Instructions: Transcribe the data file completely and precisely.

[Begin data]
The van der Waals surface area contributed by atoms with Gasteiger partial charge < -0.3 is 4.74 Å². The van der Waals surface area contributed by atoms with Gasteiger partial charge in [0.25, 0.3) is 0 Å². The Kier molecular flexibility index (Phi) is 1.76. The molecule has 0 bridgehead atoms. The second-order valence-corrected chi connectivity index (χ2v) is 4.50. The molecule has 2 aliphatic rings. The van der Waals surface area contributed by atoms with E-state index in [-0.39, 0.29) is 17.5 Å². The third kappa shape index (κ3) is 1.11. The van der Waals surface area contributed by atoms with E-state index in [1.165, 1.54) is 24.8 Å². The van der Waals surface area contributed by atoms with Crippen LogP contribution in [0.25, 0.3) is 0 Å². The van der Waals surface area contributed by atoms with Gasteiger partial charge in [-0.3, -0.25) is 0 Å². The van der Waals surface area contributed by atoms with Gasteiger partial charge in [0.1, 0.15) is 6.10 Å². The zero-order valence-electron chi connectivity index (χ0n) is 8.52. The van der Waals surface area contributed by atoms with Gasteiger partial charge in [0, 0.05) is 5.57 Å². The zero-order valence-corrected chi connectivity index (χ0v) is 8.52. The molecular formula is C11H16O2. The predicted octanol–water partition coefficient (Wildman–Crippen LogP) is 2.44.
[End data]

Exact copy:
The van der Waals surface area contributed by atoms with Gasteiger partial charge < -0.3 is 4.74 Å². The van der Waals surface area contributed by atoms with Gasteiger partial charge in [0.25, 0.3) is 0 Å². The Kier molecular flexibility index (Phi) is 1.76. The molecule has 0 bridgehead atoms. The second-order valence-corrected chi connectivity index (χ2v) is 4.50. The molecule has 2 aliphatic rings. The van der Waals surface area contributed by atoms with E-state index in [-0.39, 0.29) is 17.5 Å². The third kappa shape index (κ3) is 1.11. The van der Waals surface area contributed by atoms with E-state index in [1.165, 1.54) is 24.8 Å². The van der Waals surface area contributed by atoms with Crippen LogP contribution in [0.25, 0.3) is 0 Å². The van der Waals surface area contributed by atoms with Gasteiger partial charge in [-0.3, -0.25) is 0 Å². The van der Waals surface area contributed by atoms with Gasteiger partial charge in [0.1, 0.15) is 6.10 Å². The zero-order valence-electron chi connectivity index (χ0n) is 8.52. The van der Waals surface area contributed by atoms with Gasteiger partial charge in [0, 0.05) is 5.57 Å². The zero-order valence-corrected chi connectivity index (χ0v) is 8.52. The molecular formula is C11H16O2. The predicted octanol–water partition coefficient (Wildman–Crippen LogP) is 2.44.